The missing great horned owls have returned!
A eucalyptus tree only yards from the Recreation Center has once again become a wooded refuge to a great horned owl family. Their return comes three years after Glen Canyon’s resident owls disappeared.
On March 16, 2016 a distant relative was found dead on a trail just west of the creek, a victim of rat poison. Either from homes or from businesses, San Franciscans continue using bait boxes. Owls consume rodents that have entered and left such traps and then die from the poison.
The corpse of the healthy great horn owl female was transferred to the California Department of Fish and Wildlife and a necropsy was performed.
A preliminary report was issued on March 23, 2016 which found the bird’s death was consistent with anticoagulant rodenticide toxicosis.
But after a break of three seasons, an adult pair and their two chicks have once again taken up residence in the park.
Their nest is made of leafy eucalyptus duff, fronted by a lengthy bib of bark.
Recently the two juveniles recently posed for photos from eager birders, their yellow eyes halos, their ear tufts white to buff.
Ignoring the onlookers, each spent time grooming one another. Secure in their bower, they swiveled their necks at obtuse angles. As adults, such torques make startling 180 degrees turns.
The two infants extricated themselves from braids of branches their parents had woven. They were two fluffs of fur, white in color, decidedly visible, carpeted in a blanket of leaves that did little to disguise their scruffy and mottled down.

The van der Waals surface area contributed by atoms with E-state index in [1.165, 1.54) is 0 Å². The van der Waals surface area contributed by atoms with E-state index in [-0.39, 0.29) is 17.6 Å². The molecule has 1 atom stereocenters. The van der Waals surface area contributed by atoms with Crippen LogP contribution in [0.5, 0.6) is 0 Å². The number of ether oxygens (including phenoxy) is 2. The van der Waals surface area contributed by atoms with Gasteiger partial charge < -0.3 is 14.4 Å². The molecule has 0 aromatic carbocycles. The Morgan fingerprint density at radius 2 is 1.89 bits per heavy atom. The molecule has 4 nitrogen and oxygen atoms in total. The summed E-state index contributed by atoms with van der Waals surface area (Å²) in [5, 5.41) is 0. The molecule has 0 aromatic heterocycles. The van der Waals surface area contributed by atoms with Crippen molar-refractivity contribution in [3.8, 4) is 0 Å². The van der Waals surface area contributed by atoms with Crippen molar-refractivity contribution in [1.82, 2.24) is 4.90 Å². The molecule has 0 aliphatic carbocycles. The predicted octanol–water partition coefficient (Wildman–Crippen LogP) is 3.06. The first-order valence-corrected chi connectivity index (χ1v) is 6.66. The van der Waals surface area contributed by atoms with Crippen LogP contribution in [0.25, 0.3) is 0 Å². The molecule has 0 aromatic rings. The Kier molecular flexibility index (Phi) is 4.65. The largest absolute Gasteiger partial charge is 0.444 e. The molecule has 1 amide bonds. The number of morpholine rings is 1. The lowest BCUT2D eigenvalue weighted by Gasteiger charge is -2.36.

Reaching adulthood, the duo’s soft and sooty fledged feathers will keep each warm, allowing each to fly silently, better to perfect stealth-like predation upon rabbits, gophers, skunks, even crows, ravens and hawks. With their powerful talons, hoot owls can sever the spine of larger mammals, taking 28 pounds of pressure to relinquish their grasp.
As eager birders watched, the siblings roosted and snuggled, the bigger of the two more conspicuous as its tiny ears, the shape of the Transamerica building, stood at attention.
The raptors’ parents were out and about, possibly hunting morsels for the ravenous sibs. At their tender age, each owlet is capable of downing up to five or six rodents an evening, and at the age of nine to 10 weeks are capable of leaving the nest and hunting for themselves.
In a month or two they’d be on their own, ready to take flight, establishing their own arboretum domesticity throughout the City.
The most widely distributed owl in America, the nocturnal great horned owl is perfectly at home in Glen Canyon, replete with habitats of woodland interspersed with California native grasses.
Now, until the baby owls fly off, they are a neighborhood draw.
Such was the case on a recent day when a group of children from Chenery and Randall Street’s Dolores Huerta Elementary (once known as Fairmont) accompanied by their teacher, Helena Young, milled up trail from the owl tree that was only a few feet from where the poisoned female was found in 2016.
Young was puzzled as to where the owl tree could be found.
She approached two walkers, both of whom had left the owl tree only minutes earlier.
“We heard the baby owls are back,” said Young. “The students dissected owl pellets in class. Can you tell us where we can find the owls?”
Photographs of the owls were shared; then directions provided.
Helena Young quickly herded the children, then trooped off.
Over her shoulder she called, “Isn’t it wonderful learning about the wonders of the City.”